U.N.: Sri Lankan government responsible for ‘carnage’

While the controversy over the Goldstone retraction continues, the three-member panel tasked with investigating war crimes during the Sri Lankan government’s final offensive against the Tamil Tigers in 2009 has released its report, and it’s pretty damning:  Hospitals, UN centers and Red Cross ships were deliberately shelled by government forces, prisoners shot in the head ...

By , a former associate editor at Foreign Policy.
Ishara S.KODIKARA/AFP/Getty Images
Ishara S.KODIKARA/AFP/Getty Images
Ishara S.KODIKARA/AFP/Getty Images

While the controversy over the Goldstone retraction continues, the three-member panel tasked with investigating war crimes during the Sri Lankan government's final offensive against the Tamil Tigers in 2009 has released its report, and it's pretty damning: 

Hospitals, UN centers and Red Cross ships were deliberately shelled by government forces, prisoners shot in the head and women raped, it said. LTTE leaders used 330,000 civilians as a human shield and deliberately shot those who tried to escape.

"Tens of thousands lost their lives from January to May 2009, many of whom died anonymously in the carnage of the final few days," said the three-member panel led by former Indonesian attorney general Marzuki Darsman.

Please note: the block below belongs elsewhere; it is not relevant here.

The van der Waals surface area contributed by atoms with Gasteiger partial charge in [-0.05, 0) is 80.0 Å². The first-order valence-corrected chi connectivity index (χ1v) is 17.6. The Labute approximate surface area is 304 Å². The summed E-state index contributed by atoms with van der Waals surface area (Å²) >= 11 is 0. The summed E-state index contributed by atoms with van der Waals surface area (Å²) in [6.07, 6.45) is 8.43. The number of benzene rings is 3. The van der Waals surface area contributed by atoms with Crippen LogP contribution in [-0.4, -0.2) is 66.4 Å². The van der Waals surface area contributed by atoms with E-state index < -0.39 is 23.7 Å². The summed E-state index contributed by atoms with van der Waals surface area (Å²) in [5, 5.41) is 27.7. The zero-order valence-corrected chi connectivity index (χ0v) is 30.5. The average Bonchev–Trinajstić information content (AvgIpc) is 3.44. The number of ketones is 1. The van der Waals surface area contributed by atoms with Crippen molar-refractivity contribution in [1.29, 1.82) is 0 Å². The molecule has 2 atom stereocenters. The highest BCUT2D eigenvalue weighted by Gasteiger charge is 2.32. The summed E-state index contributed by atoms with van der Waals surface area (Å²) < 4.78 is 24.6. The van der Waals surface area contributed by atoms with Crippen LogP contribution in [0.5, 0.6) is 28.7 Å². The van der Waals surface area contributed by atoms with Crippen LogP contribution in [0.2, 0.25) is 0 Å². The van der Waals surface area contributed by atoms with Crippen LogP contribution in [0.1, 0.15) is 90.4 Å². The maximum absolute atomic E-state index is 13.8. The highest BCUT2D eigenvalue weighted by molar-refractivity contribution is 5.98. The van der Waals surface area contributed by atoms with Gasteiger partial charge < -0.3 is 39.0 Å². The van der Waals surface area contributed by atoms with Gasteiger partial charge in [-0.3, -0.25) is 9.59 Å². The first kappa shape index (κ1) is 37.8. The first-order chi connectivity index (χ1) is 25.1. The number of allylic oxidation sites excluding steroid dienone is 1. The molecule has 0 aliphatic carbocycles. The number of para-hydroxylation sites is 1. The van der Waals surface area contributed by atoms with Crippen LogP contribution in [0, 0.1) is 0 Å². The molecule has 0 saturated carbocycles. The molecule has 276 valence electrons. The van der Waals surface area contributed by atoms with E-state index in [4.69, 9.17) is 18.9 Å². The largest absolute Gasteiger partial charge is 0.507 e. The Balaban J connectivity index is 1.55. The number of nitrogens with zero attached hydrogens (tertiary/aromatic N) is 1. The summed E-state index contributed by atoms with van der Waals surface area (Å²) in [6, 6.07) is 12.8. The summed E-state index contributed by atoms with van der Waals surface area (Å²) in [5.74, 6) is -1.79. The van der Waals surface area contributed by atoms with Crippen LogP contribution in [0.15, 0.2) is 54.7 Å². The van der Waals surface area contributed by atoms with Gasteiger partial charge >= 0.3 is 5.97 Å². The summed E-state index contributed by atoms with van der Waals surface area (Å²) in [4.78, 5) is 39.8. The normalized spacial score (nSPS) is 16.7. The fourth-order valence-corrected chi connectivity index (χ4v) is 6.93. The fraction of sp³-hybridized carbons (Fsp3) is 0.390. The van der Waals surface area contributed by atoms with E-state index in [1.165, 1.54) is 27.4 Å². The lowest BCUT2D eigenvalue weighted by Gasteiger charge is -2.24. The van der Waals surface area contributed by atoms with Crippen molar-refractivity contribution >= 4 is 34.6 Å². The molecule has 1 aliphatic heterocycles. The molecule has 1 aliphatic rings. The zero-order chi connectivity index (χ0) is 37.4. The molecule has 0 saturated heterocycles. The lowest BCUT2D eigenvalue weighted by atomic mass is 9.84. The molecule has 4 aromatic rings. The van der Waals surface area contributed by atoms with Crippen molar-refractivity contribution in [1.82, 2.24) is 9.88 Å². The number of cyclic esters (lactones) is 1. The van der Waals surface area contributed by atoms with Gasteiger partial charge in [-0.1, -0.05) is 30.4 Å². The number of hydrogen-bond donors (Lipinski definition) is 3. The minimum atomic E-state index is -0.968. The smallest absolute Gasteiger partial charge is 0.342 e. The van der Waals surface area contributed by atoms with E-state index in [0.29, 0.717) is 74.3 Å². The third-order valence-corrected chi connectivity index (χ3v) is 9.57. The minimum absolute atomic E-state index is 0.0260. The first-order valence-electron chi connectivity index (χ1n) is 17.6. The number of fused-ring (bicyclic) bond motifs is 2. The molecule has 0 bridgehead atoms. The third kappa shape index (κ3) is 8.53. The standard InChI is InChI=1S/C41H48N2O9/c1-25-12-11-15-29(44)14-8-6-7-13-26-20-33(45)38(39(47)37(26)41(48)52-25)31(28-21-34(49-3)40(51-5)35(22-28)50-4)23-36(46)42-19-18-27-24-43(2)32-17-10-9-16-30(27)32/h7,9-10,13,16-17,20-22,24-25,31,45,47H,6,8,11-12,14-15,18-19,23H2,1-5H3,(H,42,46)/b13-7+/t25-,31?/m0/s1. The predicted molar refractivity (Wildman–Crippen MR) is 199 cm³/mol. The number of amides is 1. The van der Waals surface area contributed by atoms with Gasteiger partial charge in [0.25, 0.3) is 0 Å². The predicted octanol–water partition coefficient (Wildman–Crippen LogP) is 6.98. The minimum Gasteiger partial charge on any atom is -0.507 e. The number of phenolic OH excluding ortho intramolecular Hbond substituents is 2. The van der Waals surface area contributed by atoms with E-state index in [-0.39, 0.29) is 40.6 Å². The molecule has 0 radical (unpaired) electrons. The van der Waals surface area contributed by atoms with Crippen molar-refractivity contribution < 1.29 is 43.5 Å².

While the controversy over the Goldstone retraction continues, the three-member panel tasked with investigating war crimes during the Sri Lankan government’s final offensive against the Tamil Tigers in 2009 has released its report, and it’s pretty damning: 

Hospitals, UN centers and Red Cross ships were deliberately shelled by government forces, prisoners shot in the head and women raped, it said. LTTE leaders used 330,000 civilians as a human shield and deliberately shot those who tried to escape.

"Tens of thousands lost their lives from January to May 2009, many of whom died anonymously in the carnage of the final few days," said the three-member panel led by former Indonesian attorney general Marzuki Darsman.

"Most civilian casualties in the final phases of the war were caused by government shelling," the report added. The UN experts said there were "credible allegations" of serious violations of international law by government forces and the LTTE "some of which would amount to war crimes and crimes against humanity."

It’s not clear what this really means going forward. Secretary Ban Ki-moon says that an international investigation could only be conducted if Sri Lanka agreed to it or if it was ordered by the Security Council or Human Rights Council — none of which seem particularly likely scenarios. The report also criticizes U.N. agencies themselves for  failing to "take actions that might have protected civilians."

Sri Lanka has not yet responded, but as Mark Leon Goldberg notes, it’s likely to get ugly: 

Back in July, government-sponsored protesters blockaded the UN building in Colombo and burnt Ban Ki Moon in effigy after he merely announced he was forming a panel to look into the war crimes allegations. So, if that was the reaction back then, expect something even more unhinged this time around.

Joshua Keating was an associate editor at Foreign Policy. Twitter: @joshuakeating

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